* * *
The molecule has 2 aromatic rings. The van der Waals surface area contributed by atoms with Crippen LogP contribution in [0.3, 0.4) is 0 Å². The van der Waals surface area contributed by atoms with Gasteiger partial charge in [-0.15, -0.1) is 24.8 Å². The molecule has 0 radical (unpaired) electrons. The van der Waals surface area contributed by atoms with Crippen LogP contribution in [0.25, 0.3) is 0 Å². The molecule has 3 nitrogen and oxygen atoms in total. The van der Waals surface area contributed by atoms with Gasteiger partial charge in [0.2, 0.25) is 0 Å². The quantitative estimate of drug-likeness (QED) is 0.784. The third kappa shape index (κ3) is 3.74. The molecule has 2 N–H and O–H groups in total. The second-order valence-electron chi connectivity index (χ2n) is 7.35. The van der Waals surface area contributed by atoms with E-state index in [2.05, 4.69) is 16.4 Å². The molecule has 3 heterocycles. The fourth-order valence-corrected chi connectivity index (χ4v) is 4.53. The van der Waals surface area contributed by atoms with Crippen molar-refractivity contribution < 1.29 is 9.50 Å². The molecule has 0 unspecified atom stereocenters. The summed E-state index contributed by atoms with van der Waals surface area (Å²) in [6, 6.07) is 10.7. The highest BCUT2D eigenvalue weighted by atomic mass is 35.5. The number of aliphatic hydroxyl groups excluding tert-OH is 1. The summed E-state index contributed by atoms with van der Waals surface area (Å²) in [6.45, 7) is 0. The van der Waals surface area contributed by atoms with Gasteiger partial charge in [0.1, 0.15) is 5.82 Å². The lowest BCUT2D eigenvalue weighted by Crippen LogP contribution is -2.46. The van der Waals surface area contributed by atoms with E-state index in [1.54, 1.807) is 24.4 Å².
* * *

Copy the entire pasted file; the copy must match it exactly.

The molecule has 2 aromatic rings. The van der Waals surface area contributed by atoms with Crippen LogP contribution in [0.3, 0.4) is 0 Å². The van der Waals surface area contributed by atoms with Gasteiger partial charge in [-0.15, -0.1) is 24.8 Å². The molecule has 0 radical (unpaired) electrons. The van der Waals surface area contributed by atoms with Crippen LogP contribution in [0.25, 0.3) is 0 Å². The molecule has 3 nitrogen and oxygen atoms in total. The van der Waals surface area contributed by atoms with Gasteiger partial charge in [0.2, 0.25) is 0 Å². The quantitative estimate of drug-likeness (QED) is 0.784. The third kappa shape index (κ3) is 3.74. The molecule has 2 N–H and O–H groups in total. The second-order valence-electron chi connectivity index (χ2n) is 7.35. The van der Waals surface area contributed by atoms with E-state index in [2.05, 4.69) is 16.4 Å². The molecule has 3 heterocycles. The fourth-order valence-corrected chi connectivity index (χ4v) is 4.53. The van der Waals surface area contributed by atoms with Crippen molar-refractivity contribution < 1.29 is 9.50 Å². The molecule has 0 unspecified atom stereocenters. The summed E-state index contributed by atoms with van der Waals surface area (Å²) in [6, 6.07) is 10.7. The highest BCUT2D eigenvalue weighted by atomic mass is 35.5. The number of aliphatic hydroxyl groups excluding tert-OH is 1. The summed E-state index contributed by atoms with van der Waals surface area (Å²) in [6.45, 7) is 0. The van der Waals surface area contributed by atoms with Gasteiger partial charge in [0.1, 0.15) is 5.82 Å². The lowest BCUT2D eigenvalue weighted by Crippen LogP contribution is -2.46. The van der Waals surface area contributed by atoms with E-state index in [1.54, 1.807) is 24.4 Å².